Recognizing the contributions of African American Women Veterans

Women have long answered the call to defend and protect this country, yet many of their contributions have largely been unrecognized and unrewarded. During the national designation of the month of February as Black History Month, the CalVet Women Veterans Division is sending a special message to recognize and elevate the invaluable contributions of black women as service members and veterans throughout history and today.

Susie King Taylor.jpgThe first documented role of an African American woman serving her country in the Union Army was Susie King Taylor – a slave who became a Civil War nurse, cook, and laundress. As an educated woman, she also established a handful of schools for freed slaves and soldiers, as well as their children. Even though she was never paid for her military service, Taylor was proud of her important work, memorializing her thoughts in a journal, I was very happy to know my efforts were successful in camp, and also felt grateful for the appreciation of my service. I gave my services willingly for four years and three months without receiving a dollar. I was glad, however, to be allowed to go with the regiment, to care for the sick and afflicted comrades.”

Prior to the establishment of women’s auxiliary units in the armed forces, and prior to their legal integration, women disguised themselves as men just for the opportunity to serve.

cathay-williams-soldier-efee455aCathay Williams was the first woman to do this when she joined the U.S. Regular Army in 1866, serving three years in the 38th US Infantry. Williams also became the only recorded African American woman to join the distinguished Buffalo Soldiers.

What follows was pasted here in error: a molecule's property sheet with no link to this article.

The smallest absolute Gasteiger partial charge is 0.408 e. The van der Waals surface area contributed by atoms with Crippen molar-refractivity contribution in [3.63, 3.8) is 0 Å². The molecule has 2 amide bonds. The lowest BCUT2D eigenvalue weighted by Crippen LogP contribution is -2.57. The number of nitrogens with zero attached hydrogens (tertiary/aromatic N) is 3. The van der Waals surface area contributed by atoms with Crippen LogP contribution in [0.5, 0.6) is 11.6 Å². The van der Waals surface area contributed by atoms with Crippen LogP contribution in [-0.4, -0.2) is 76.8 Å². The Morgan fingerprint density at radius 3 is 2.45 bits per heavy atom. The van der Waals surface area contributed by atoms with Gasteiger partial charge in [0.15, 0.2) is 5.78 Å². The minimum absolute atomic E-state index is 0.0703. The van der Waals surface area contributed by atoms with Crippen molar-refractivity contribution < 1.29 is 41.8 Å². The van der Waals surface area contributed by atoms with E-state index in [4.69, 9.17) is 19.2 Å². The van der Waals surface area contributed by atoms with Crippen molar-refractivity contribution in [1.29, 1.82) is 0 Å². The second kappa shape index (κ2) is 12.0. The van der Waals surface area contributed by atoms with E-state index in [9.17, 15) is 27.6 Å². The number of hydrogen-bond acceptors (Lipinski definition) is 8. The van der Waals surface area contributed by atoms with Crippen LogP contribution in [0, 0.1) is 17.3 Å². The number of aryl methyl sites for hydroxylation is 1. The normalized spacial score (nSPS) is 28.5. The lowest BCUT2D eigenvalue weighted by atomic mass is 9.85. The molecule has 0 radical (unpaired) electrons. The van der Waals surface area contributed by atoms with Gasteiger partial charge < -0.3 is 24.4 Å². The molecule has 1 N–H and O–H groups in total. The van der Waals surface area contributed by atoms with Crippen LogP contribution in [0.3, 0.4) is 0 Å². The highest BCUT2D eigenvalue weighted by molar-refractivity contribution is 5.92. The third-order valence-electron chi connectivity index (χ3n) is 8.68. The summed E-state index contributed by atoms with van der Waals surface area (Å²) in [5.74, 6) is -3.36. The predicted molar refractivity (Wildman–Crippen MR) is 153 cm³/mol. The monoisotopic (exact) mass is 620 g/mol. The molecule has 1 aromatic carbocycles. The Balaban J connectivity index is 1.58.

During WWII, the first all-female African American unit was established within the Women’s Army Corps in 1944. This unit was assigned overseas to take on Herculean administrative efforts, which shattered the contemporary stereotypes of what African American women were capable of and how they were portrayed in popular culture. Unfortunately, their groundbreaking efforts and subsequent return to the U.S. were met with little fanfare as they were disbanded.

In today’s military, African American women are now commanding and training U.S. airmen, soldiers, sailors, and Marines in all capacities, in combat and in peacetime. Thirty-six percent of women veterans are from the Post-9/11 era and of that number; just over 23 percent are African American women under 45 years old. Women are serving in higher numbers in the military today than at any time in the history of the U.S. Military, and African American women are serving in higher numbers than ever before.

In honor of Black History Month, please join us in recognizing the important contributions of African American women throughout our military history, and help us support and appreciate women veterans and those serving in the military now:

  • Become a part of the “Herstory” campaign. The mission of the campaign is to seek out, record, and tell the history of Black Military Women. Learn more at
  • Unsung Heroes Living History Project salutes and preserves the legacy of African Americans in the military in multiple ways. Learn more at
  • Make your story part of American history. The Women’s Memorial in Arlington is dedicated to the history preservation of women in the military. Learn more at


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